The Lawrenceville School is a coeducational, independent preparatory boarding school for grades 9–12 located on in the historic community of Lawrenceville, in Lawrence Township, New Jersey, U.S., five miles southwest of Princeton....

 from which he received the School's highest award (the Lawrenceville Medal) in 2002, and received his
B.A.
Bachelor of Arts
A Bachelor of Arts , from the Latin artium baccalaureus, is a bachelor's degree awarded for an undergraduate course or program in either the liberal arts, the sciences, or both...

 degree from Yale University
Yale University
Yale University is a private, Ivy League university located in New Haven, Connecticut, United States. Founded in 1701 in the Colony of Connecticut, the university is the third-oldest institution of higher education in the United States...

 in 1962, and his Ph.D.
Doctor of Philosophy
Doctor of Philosophy, abbreviated as Ph.D., PhD, D.Phil., or DPhil , in English-speaking countries, is a postgraduate academic degree awarded by universities...

 degree from MIT
Massachusetts Institute of Technology
The Massachusetts Institute of Technology is a private research university located in Cambridge, Massachusetts. MIT has five schools and one college, containing a total of 32 academic departments, with a strong emphasis on scientific and technological education and research.Founded in 1861 in...

 in 1966, and has taught at the London School of Economics
London School of Economics
The London School of Economics and Political Science is a public research university specialised in the social sciences located in London, United Kingdom, and a constituent college of the federal University of London...

. His wife Janet Yellen
Janet Yellen
Janet Louise Yellen is an American economist and professor, who is currently the Vice Chair of the Board of Governors of the Federal Reserve System...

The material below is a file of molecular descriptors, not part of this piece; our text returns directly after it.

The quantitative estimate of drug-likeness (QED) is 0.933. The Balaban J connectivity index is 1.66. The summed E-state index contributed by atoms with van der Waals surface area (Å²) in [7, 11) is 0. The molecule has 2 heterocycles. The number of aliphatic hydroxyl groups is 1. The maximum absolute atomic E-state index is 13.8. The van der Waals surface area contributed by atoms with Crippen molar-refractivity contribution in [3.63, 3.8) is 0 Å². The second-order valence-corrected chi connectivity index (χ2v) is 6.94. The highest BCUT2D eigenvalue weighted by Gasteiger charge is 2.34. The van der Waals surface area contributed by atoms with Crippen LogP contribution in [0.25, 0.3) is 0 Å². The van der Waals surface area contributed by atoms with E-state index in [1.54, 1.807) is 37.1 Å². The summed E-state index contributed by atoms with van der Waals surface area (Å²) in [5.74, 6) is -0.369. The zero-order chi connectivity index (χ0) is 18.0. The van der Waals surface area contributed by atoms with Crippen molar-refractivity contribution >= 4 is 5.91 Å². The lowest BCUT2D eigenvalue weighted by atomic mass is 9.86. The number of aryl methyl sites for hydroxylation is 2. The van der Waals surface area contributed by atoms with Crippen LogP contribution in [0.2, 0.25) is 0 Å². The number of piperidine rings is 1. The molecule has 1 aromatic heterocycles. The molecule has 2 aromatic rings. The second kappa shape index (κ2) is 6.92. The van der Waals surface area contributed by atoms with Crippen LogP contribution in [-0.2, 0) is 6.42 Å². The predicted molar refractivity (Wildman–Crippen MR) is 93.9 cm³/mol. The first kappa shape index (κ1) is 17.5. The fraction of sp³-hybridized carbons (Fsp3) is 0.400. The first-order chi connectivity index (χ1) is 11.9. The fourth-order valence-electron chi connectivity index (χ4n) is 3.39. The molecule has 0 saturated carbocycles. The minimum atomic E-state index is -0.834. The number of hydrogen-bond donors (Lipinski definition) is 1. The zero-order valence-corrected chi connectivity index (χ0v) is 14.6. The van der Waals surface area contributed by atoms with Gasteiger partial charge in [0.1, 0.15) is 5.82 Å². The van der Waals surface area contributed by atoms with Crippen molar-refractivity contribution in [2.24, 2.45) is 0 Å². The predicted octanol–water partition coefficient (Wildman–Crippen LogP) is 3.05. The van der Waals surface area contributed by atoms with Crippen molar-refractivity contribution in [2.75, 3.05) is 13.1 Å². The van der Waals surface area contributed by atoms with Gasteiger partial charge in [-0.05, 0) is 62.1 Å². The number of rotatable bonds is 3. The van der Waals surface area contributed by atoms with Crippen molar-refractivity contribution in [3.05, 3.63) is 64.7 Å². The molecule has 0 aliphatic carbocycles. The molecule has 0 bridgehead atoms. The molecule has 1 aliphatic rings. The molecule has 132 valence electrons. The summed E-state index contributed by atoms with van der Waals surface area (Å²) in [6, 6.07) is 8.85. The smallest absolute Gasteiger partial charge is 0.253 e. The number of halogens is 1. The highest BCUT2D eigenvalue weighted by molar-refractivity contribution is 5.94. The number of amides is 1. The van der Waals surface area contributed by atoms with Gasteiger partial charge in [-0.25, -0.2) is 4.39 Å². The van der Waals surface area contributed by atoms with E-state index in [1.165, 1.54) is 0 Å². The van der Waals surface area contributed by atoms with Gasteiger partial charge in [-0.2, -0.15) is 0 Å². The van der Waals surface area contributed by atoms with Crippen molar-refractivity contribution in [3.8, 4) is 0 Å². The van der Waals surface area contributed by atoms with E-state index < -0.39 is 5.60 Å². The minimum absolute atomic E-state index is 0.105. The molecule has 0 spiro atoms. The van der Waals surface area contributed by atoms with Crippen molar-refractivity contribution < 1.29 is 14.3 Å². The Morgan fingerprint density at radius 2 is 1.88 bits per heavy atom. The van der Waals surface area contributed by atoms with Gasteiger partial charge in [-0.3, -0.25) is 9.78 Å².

is the current Vice Chairman of the Board of Governors of the Federal Reserve System
Federal Reserve System
The Federal Reserve System is the central banking system of the United States. It was created on December 23, 1913 with the enactment of the Federal Reserve Act, largely in response to a series of financial panics, particularly a severe panic in 1907...

 and a professor of economics at UC Berkeley, and was the former President and CEO of the Federal Reserve Bank of San Francisco
Federal Reserve Bank of San Francisco
The Federal Reserve Bank of San Francisco is the federal bank for the twelfth district in the United States. The twelfth district is made up of nine western states-—Alaska, Arizona, California, Hawaii, Idaho, Nevada, Oregon, Utah, and Washington--plus the Northern Mariana Islands, American Samoa,...

 and former Chair of President Bill Clinton
Bill Clinton
William Jefferson "Bill" Clinton is an American politician who served as the 42nd President of the United States from 1993 to 2001. Inaugurated at age 46, he was the third-youngest president. He took office at the end of the Cold War, and was the first president of the baby boomer generation...

's Council of Economic Advisors. His son Robert Akerlof is currently a postdoctoral associate in Applied Economics at the MIT Sloan School of Management
MIT Sloan School of Management
The MIT Sloan School of Management is the business school of the Massachusetts Institute of Technology, in Cambridge, Massachusetts....

.